Zocalo, which is Spanish for town square, launched into a limited preview just last month, along with very aggressive price points. For $5 per user per month, end users would receive 200 GB of storage. They can then use that service to store all manner of files, comment on and within files, share them with others, upload new versions and more, all from any device, including PCs and Macs, as well as Android and iOS devices.

Meanwhile, IT admins are able to manage Zocalo, integrating it with existing corporate directories, including Active Directory, which allows users to sign in with their existing Active Directory credentials. IT can also apply the appropriate permissions for users, making sure they only have access to the documents they’re meant to see.

The Zocalo service is now open to all AWS customers, says Amazon this morning in a blog post, and includes a 30-day free trial, as previously announced.

While Zocalo is aimed at the enterprise crowd, many of whom are still paying for legacy, on-premise solutions, it is to some extent a competitor with consumer-first services like Dropbox, which is now trying to stretch itself further into the “Pro” and business markets where it’s up against other cloud storage rivals like Box and Google Drive.

It’s also not the first cloud storage service from Amazon – the company offers a consumer-grade service called Amazon Cloud Drive, a Google Drive competitor whose biggest advantage may be its integration with the company’s own Fire phone. (Fire phone users have unlimited photo storage for their smartphone photos in Cloud Drive.)

Along with today’s public launch, Amazon notes that AWS CloudTrail, a web service that records AWS API calls and delivers log files to you, is also now integrated with Zocalo. CloudTrail will now record calls made with the Zocalo API, which is currently internal, but is planned to be made public in the future, says Amazon.

Originally posted here: Amazon Opens Up Its Enterprise Cloud Storage Service Zocalo To All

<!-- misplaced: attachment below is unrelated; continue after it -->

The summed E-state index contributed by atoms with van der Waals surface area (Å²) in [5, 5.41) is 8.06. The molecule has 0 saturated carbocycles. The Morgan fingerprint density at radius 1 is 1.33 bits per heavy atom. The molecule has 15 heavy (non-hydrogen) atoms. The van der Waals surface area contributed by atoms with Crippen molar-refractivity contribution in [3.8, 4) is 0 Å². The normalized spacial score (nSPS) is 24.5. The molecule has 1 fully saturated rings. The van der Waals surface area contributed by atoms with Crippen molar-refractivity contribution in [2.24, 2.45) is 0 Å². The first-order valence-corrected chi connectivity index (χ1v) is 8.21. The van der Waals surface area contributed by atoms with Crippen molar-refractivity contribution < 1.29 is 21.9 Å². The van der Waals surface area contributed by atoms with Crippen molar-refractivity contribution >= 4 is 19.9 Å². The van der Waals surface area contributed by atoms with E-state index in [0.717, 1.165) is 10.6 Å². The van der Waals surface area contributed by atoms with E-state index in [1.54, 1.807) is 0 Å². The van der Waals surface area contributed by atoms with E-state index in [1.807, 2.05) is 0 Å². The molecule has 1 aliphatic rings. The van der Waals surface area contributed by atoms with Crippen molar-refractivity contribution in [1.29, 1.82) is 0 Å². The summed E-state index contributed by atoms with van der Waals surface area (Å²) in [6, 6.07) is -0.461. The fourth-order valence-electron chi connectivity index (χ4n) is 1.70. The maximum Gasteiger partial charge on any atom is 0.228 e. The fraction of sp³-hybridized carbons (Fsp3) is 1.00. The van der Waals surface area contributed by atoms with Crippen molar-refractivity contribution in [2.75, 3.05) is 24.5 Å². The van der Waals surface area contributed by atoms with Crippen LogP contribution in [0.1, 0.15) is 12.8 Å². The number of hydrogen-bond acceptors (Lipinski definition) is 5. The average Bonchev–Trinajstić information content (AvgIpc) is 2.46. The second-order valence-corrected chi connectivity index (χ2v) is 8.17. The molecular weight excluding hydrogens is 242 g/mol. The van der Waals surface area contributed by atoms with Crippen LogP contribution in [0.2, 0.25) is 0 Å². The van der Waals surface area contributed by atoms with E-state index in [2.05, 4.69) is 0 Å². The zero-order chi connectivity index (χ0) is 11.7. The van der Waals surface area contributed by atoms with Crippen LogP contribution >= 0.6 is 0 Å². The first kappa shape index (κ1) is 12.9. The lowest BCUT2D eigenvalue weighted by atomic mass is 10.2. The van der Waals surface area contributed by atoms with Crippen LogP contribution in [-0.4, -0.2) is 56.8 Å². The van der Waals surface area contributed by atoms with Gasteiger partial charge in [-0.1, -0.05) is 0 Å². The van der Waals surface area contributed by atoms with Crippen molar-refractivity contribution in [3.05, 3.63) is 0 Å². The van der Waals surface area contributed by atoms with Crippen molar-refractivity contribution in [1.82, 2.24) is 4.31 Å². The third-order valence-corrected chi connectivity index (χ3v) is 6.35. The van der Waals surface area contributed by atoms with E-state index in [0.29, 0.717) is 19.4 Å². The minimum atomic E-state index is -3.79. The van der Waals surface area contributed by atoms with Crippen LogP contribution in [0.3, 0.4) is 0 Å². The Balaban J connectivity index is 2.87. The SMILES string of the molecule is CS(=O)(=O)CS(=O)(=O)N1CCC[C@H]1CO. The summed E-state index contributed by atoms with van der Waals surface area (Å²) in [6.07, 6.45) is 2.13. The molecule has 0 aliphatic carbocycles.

Mesosphere Comes To The Google Cloud Platform, Integrates Google’s Open Source Kubernetes Project

Google and Mesosphere today announced a partnership that brings support for Mesos clusters to Google’s Compute Engine platform. While the Mesos project and Mesosphere aren’t quite household names yet, they are quickly becoming important tools for companies that want to be able to easily scale their applications, no matter whether that’s in their own data centers, in a public cloud service, or as a hybrid deployment.

With this collaboration between Google and Mesosphere, Cloud Platform users will now be able to set up a Mesosphere cluster on Google’s servers in less than 10 minutes. Developers get to choose between two basic installs: a development cluster with four instances, eight virtual CPUs and 30GB of memory for prototyping their applications, or  a production-ready install with 18 instances, 36 virtual CPUs and 136GB of memory. If those two options don’t fit, they can also create their own custom clusters.

By default, those clusters include the Mesos kernel, Zookeeper, Marathon and OpenVPN. Once the cluster is up and running, Mesosphere offers a straightforward web-based dashboard for managing these clusters that can be accessed right from the Google dashboard.


As Florian Leibert, the co-founder and CEO of Mesosphere told me earlier this week, the main idea behind Mesosphere has always been to allow developers to treat a data center like a single computer — with Mesos and other software packages abstracting much of the basic devops work away. Some companies that currently use Mesos are Leibert’s former employers Twitter and Airbnb, which he introduced to the open-source Mesos project.

Mesosphere essentially creates a layer on top of your hardware that handles all of the servers, virtual machines and cloud instances in the background and lets an application draw from a single pool of resources like CPU power and memory. By default, Mesosphere’s service does not really care what operating system you run or what cloud you are using. The team tells me, however, that it worked with Google to optimize its offerings for its cloud to take full advantage of the environment (you can read a bit more about Mesosphere and its tools here).


As part of the partnership with Google, Mesosphere also today announced that it is integrating Google’s recently launched open source Kubernetes service for managing Docker containers right into Mesopshere. The company says this will make it easier to manage the deployments of Docker workloads. It’s worth noting that this is not just for running Mesosphere on the Google Cloud Platform. As Leibert notes in today’s announcement, “our combined compute fabric can run anywhere, whether on Google Cloud Platform, your own datacenter, or another cloud provider.”